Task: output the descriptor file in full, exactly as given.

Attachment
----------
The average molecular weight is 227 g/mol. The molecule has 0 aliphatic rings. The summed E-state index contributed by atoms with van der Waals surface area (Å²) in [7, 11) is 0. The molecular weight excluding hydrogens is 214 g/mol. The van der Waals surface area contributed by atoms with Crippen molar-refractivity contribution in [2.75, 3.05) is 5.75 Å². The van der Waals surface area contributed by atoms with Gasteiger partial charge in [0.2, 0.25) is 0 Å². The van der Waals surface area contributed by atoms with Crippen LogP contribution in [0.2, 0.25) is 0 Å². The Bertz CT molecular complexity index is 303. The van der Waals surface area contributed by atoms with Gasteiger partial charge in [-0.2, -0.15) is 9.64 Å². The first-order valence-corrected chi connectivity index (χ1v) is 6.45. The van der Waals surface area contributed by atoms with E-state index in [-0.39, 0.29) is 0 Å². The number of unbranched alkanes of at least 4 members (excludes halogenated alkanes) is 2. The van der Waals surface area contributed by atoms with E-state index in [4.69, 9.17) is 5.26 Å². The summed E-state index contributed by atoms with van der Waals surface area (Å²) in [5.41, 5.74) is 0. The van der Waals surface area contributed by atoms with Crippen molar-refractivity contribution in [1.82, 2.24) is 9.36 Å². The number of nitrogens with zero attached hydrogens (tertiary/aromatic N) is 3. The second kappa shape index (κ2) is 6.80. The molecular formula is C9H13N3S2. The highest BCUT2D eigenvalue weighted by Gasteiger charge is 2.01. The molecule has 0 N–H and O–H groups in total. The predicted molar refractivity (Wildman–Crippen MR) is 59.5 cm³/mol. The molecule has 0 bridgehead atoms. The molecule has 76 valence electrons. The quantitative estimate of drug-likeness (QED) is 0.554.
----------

The average molecular weight is 227 g/mol. The molecule has 0 aliphatic rings. The summed E-state index contributed by atoms with van der Waals surface area (Å²) in [7, 11) is 0. The molecular weight excluding hydrogens is 214 g/mol. The van der Waals surface area contributed by atoms with Crippen molar-refractivity contribution in [2.75, 3.05) is 5.75 Å². The van der Waals surface area contributed by atoms with Gasteiger partial charge in [0.2, 0.25) is 0 Å². The van der Waals surface area contributed by atoms with Crippen LogP contribution in [0.2, 0.25) is 0 Å². The Bertz CT molecular complexity index is 303. The van der Waals surface area contributed by atoms with Gasteiger partial charge in [-0.2, -0.15) is 9.64 Å². The first-order valence-corrected chi connectivity index (χ1v) is 6.45. The van der Waals surface area contributed by atoms with E-state index in [-0.39, 0.29) is 0 Å². The number of unbranched alkanes of at least 4 members (excludes halogenated alkanes) is 2. The van der Waals surface area contributed by atoms with E-state index in [4.69, 9.17) is 5.26 Å². The summed E-state index contributed by atoms with van der Waals surface area (Å²) in [5.41, 5.74) is 0. The van der Waals surface area contributed by atoms with Crippen molar-refractivity contribution in [1.82, 2.24) is 9.36 Å². The number of nitrogens with zero attached hydrogens (tertiary/aromatic N) is 3. The second kappa shape index (κ2) is 6.80. The molecular formula is C9H13N3S2. The highest BCUT2D eigenvalue weighted by Gasteiger charge is 2.01. The molecule has 0 N–H and O–H groups in total. The predicted molar refractivity (Wildman–Crippen MR) is 59.5 cm³/mol. The molecule has 0 bridgehead atoms. The molecule has 76 valence electrons. The quantitative estimate of drug-likeness (QED) is 0.554.